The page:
It's the end of an era: The last jobs report that falls fully under President Obama's tenure was issued on Friday, and he'll hand President-elect Donald Trump an economy that boasts a 4.7% unemployment rate. That's a tick up from November's 4.6%, and was expected by economists. The rate stood at 7.8% at Obama's inauguration, and peaked at 10% under his watch. Fewer jobs were added than expected for the month, at 156,000 to the 183,000 the Wall Street Journal had forecast. One rosy note: Hourly pay jumped 2.9% from a year earlier, the biggest increase in more than seven years. The AP sees that as a positive sign that the low unemployment rate is forcing businesses to offer higher wages to attract and keep workers.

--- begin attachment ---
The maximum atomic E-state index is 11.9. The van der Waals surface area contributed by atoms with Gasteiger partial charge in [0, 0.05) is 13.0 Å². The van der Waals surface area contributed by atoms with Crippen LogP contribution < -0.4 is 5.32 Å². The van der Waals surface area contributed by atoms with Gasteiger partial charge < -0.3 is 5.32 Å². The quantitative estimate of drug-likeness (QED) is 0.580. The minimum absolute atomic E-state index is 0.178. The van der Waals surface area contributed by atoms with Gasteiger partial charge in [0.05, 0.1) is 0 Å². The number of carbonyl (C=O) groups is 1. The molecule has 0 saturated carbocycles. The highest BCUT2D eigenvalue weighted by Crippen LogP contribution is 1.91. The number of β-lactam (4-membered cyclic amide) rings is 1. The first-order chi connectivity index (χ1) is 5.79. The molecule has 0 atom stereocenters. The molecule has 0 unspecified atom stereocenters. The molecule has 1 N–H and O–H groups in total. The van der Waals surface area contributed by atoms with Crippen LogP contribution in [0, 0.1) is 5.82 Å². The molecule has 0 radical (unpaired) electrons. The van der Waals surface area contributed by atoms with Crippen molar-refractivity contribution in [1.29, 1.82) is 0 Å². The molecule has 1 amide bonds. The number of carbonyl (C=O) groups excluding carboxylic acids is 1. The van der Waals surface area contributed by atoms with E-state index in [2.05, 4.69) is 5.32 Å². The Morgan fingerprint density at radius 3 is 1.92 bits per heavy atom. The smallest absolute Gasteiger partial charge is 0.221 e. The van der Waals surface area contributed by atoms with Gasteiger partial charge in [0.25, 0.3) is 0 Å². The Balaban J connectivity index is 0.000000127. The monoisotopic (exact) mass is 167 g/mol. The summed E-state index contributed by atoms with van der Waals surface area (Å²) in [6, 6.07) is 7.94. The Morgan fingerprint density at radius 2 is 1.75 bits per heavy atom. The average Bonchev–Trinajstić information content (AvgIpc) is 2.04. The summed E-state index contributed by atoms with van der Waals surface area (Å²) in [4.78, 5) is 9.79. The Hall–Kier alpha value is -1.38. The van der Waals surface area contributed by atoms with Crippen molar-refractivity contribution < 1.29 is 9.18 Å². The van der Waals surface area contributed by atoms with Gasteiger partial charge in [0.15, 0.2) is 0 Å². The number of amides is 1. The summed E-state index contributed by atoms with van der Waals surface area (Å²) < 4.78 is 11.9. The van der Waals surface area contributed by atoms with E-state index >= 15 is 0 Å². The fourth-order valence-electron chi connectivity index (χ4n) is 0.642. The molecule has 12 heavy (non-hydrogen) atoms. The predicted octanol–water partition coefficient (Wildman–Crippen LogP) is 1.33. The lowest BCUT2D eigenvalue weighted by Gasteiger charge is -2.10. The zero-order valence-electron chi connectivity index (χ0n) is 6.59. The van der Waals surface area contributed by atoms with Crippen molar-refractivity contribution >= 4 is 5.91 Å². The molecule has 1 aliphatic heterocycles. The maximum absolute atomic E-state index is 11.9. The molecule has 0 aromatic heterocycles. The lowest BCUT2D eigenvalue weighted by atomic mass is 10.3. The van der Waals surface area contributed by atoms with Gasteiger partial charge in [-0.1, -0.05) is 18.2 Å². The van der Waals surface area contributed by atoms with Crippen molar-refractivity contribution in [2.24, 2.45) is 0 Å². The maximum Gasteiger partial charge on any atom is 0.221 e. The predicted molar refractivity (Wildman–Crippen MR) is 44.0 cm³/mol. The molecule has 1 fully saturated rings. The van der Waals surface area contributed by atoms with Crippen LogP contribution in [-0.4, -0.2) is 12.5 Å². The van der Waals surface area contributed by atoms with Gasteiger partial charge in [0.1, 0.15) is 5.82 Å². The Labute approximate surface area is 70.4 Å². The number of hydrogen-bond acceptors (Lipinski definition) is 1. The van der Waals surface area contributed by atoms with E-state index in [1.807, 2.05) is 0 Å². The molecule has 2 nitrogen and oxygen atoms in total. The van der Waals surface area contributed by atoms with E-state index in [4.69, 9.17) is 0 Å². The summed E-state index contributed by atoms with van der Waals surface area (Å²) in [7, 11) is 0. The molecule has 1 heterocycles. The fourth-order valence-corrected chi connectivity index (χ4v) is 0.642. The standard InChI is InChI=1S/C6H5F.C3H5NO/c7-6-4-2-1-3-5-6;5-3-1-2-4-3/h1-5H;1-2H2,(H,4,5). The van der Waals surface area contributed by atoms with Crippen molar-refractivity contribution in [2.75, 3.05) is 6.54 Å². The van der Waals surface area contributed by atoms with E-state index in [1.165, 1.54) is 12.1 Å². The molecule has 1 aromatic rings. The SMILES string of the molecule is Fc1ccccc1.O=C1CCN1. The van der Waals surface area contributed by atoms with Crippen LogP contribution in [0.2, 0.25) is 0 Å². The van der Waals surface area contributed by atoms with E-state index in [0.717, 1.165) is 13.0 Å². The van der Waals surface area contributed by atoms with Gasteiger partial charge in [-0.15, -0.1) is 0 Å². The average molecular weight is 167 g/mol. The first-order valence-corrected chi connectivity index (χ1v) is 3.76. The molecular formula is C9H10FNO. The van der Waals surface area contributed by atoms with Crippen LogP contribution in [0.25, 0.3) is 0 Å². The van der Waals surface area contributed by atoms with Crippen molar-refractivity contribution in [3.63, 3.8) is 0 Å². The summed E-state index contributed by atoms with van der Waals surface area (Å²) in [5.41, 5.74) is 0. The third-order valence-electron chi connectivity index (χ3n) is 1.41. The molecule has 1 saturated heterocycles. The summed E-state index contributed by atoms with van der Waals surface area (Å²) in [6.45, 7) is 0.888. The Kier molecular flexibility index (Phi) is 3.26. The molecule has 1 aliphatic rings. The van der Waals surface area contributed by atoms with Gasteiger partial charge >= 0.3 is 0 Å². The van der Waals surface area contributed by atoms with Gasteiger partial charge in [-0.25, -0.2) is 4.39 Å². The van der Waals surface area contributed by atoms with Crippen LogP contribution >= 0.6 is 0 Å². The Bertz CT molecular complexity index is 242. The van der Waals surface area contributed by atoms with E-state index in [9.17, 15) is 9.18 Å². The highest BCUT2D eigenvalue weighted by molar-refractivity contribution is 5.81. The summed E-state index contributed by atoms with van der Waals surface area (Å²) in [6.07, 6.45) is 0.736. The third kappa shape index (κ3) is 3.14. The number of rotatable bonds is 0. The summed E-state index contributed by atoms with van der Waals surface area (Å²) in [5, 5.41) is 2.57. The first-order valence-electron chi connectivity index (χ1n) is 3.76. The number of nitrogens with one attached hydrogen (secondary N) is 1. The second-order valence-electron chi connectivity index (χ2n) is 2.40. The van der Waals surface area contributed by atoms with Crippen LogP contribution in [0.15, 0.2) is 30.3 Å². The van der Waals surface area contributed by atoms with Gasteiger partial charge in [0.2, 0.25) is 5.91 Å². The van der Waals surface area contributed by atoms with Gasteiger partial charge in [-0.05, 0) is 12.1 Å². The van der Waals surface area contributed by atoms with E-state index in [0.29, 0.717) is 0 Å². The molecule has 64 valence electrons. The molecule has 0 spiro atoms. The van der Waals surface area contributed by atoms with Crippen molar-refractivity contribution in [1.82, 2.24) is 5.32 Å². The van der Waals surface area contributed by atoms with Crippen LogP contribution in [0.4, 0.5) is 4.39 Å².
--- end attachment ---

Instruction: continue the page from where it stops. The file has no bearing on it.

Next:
Sluggish growth in Americans' paychecks has been a longstanding weak spot in the seven-year recovery. For all of 2016, job growth averaged 180,000 a month, down from 229,000 in 2015, but enough to lower unemployment over time. The Journal reports the labor force participation rate has barely budged in a year, with December's 62.7% up only slightly from 62.4% a year prior. That the rate—which indicates how many Americans who can and want to work are working—"remains well below its peaks during better economic times ... [is] a sign that the economy doesn't have enough bodies working to produce strong economic growth," writes Paul Vigna.